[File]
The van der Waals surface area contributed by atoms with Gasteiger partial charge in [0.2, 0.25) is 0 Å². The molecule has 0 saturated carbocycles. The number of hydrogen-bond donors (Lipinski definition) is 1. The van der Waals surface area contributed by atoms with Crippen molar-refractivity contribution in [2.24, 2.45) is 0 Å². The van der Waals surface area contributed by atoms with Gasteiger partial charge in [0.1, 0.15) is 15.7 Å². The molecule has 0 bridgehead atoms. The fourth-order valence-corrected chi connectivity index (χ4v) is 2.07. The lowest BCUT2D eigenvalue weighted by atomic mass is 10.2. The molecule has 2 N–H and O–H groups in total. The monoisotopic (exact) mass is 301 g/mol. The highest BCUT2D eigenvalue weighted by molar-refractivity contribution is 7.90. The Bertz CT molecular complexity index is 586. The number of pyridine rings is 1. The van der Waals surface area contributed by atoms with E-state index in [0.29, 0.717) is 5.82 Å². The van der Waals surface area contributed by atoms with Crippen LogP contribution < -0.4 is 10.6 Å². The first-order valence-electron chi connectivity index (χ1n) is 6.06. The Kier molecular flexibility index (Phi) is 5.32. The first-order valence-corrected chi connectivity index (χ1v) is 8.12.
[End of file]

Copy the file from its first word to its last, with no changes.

The van der Waals surface area contributed by atoms with Gasteiger partial charge in [0.2, 0.25) is 0 Å². The molecule has 0 saturated carbocycles. The number of hydrogen-bond donors (Lipinski definition) is 1. The van der Waals surface area contributed by atoms with Crippen molar-refractivity contribution in [2.24, 2.45) is 0 Å². The van der Waals surface area contributed by atoms with Gasteiger partial charge in [0.1, 0.15) is 15.7 Å². The molecule has 0 bridgehead atoms. The fourth-order valence-corrected chi connectivity index (χ4v) is 2.07. The lowest BCUT2D eigenvalue weighted by atomic mass is 10.2. The molecule has 2 N–H and O–H groups in total. The monoisotopic (exact) mass is 301 g/mol. The highest BCUT2D eigenvalue weighted by molar-refractivity contribution is 7.90. The Bertz CT molecular complexity index is 586. The number of pyridine rings is 1. The van der Waals surface area contributed by atoms with E-state index in [0.29, 0.717) is 5.82 Å². The van der Waals surface area contributed by atoms with Crippen LogP contribution < -0.4 is 10.6 Å². The first-order valence-electron chi connectivity index (χ1n) is 6.06. The Kier molecular flexibility index (Phi) is 5.32. The first-order valence-corrected chi connectivity index (χ1v) is 8.12.